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Architecture In Mazatlan


Various styles of construction are found in Old Mazatlan, but among them the predominant one has neoclassical flourishes with adaptations for a tropical climate.

Mazatlan has 479 buildings designated as national historic landmarks, all locate in the Historic Center of the city. The value of these buildings lies in their age and in the quality of their architectural styles. Some of them were constructed under the supervision of foreigners like the Spaniard don Federico Imaña who designed the buildings along the side of the Plazuela Machado on Calle COnstitucion btween Calles Heriberto Frias and Carnaval, and don Juan Mondini, an Italian builder who had the job of remodeling the Portales de Canobbio.

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But there were also Mexicans such as Navidad Librado Tapia, an enginer who gave us the Angela Peralta Theater, and a master named Ramirez who built the old Banco Occidental and various other structures that have survived along Calle Mariano Escobedo. In the 20th century an engineer named Guillermo Freeman incorporated certain art deco forms and Northamerican fuctionalism into Mazatlecan architecture.



This building is one of the most historic in the city. Originally it was just one story and served as a sort of market called Portal de la Lonja. In 1864, during remodeling, the second story was added. Later it was sold to a family who set up an apothecary shop on the premises, and people began to call it Portales de Canobbio after the last name of the owners.


Municipal Center for the Arts *

This building occupies the site of one of the first inns in Mazatlan, built in the 1870s as a mansion which functioned for a time under the name Hotel Iturbide, it was there, in Room No. 10, that "the Mexican Nightingale" Angela Peralta died. Days before her death, when her ship landed in Mazatlan, she was received with great jubilation by a large group of Mazatlecos. As a gesture of thanks, she sang from the balcony of her room for the cheering crowd, an event that is reenacted today and is considered very important for the cultural life of the city. By the end of the 19th century, this building had become the Casino de Mazatlan, a popular meeting place for the city's elite. Eventually, around 1965, the first pulmonias to emerge on our streets were built in its courtyard, by then a workshop.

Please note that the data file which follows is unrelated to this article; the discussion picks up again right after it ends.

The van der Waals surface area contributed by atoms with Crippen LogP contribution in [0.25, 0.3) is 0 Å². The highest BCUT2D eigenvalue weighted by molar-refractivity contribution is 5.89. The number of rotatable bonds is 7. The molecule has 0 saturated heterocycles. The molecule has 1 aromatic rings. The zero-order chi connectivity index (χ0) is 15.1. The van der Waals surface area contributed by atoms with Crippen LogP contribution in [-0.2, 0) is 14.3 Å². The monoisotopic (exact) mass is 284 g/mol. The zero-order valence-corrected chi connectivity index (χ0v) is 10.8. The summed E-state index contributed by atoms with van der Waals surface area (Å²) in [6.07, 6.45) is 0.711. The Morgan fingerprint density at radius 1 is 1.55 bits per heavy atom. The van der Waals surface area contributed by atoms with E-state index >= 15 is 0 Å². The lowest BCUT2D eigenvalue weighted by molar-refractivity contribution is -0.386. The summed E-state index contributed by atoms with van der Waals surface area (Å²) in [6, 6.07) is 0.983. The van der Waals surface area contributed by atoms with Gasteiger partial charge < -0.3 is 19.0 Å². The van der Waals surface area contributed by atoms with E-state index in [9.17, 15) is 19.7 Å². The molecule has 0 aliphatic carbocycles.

Monument to the Continuity of Life
A symbol of the beginning and end of the humanity's life. The monument is located in the northern zone of Paseo Olas Altas and represents a mixture of races. Some of the areas top restaurants are located in this area.
The Paseo del Centenario Pergola
This pergola, also called the Angela Peralta Pergola, is a landmark in Mazatlan's history. It was built in 1848 to defend the port. Three English cannons were brought here to defend Mazatlan from foreign invaders during the 19th century.
Located in the heart of downtown, the cathedral was built during the religious splendor that characterized Sinaloa during the 19th century. The church was named the Basilica Cathedral in 1937 in honor of the Immaculate Conception. The building is marked by its' two slender towers. The interior decor is in the baroque style with exuberant tendencies.